milo204

Maysie, i trust you know more than i do about this judging by your experience.  But leaving is just one of the examples i said, along with some others (including telling the abuser to stop).  My point is that doing nothing and accepting it as inevitable is not a good thing.  

And since you have many years of experience: What are the ways to really stop an abusive relationship in these situations beyond the examples i mentioned (Say no, louder.  Resist.  End the abusive relationship.  Involve police, lay charges (60% of rapes go unreported!) Contact a shelter and get help.  talk to friends or family, but whatever you do, anything is better than doing nothing and accepting it.) i'd like to better understand where i'm going wrong on this.

Maysie Maysie's picture

milo, on an individual level there are several possibilities. Yes, leaving. Yes, ending the relationship. But how? What needs to happen internally for the individual woman?

And what about the next relationship? Survivors of violent or sexually abusive relationships need to see what are their triggers, what leads them to find abusers, boundary pushers, those who disrespect them. This not blaming the victim, and I'm taking a risk in typing this, as it will likely be misinterpreted. But workers with women raw from leaving (and it sometimes takes a few tries for the woman to leave for good) need to balance the line between empowerment/self actualization, and the help/assistance/support they need when so raw and vulnerable.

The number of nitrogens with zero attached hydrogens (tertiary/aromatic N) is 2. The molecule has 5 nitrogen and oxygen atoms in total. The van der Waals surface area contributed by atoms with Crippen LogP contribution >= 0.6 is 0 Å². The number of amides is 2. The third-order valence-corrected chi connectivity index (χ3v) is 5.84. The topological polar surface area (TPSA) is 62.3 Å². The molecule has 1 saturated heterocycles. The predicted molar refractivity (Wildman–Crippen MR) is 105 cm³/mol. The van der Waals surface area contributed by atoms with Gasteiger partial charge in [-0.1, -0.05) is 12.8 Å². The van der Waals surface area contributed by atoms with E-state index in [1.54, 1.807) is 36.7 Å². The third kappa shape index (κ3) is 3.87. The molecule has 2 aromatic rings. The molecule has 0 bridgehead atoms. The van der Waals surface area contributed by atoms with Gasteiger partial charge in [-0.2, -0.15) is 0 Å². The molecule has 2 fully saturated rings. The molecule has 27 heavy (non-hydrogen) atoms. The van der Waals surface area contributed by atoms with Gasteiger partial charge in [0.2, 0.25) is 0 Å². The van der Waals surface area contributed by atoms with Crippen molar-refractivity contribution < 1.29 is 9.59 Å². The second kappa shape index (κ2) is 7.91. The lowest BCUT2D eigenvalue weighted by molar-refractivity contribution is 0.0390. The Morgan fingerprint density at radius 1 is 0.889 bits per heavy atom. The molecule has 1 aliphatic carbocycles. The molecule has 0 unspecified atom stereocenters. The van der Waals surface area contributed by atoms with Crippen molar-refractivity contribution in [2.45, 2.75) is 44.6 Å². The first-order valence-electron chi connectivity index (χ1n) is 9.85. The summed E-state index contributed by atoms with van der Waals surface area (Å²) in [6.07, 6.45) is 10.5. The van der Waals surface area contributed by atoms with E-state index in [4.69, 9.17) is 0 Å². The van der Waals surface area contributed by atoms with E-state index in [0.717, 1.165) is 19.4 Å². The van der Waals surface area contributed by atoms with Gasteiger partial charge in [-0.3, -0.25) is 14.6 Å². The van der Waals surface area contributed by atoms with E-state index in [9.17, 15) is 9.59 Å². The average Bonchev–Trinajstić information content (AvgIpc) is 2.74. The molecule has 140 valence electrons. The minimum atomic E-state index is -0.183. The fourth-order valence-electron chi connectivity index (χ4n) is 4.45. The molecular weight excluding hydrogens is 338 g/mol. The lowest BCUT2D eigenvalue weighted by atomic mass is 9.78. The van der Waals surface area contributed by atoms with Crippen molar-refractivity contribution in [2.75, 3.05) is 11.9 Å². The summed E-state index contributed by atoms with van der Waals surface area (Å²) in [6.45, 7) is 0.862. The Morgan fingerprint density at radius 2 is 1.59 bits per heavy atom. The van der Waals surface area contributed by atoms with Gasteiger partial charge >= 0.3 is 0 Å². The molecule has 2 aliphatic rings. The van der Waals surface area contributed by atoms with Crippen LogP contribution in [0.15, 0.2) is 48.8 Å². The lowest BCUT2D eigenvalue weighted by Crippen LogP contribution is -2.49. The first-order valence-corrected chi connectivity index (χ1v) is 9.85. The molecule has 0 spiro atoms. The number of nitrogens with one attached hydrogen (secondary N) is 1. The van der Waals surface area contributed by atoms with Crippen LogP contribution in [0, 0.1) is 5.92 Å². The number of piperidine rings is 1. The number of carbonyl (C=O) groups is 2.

Deeper issues such as building back self-esteem, sense of actualization, community and trust in others are issues that shelters (given mandatory maximum lengths of stay) can barely touch on, but are vital for women to have, via counselling, group, parenting skills, finding safe, affordable housing and meaningful employment.

It also takes tremendous strength to leave. Imagining "victims" (I hate that word) of "domestic violence" (I hate that phrase too) as weak and powerless is also wrong, and puts the survivors into a particular category of victim... forever. Certainly this is how the criminal justice system defines survivors. Unless they define them as "liars who made it all up". Don't get me started.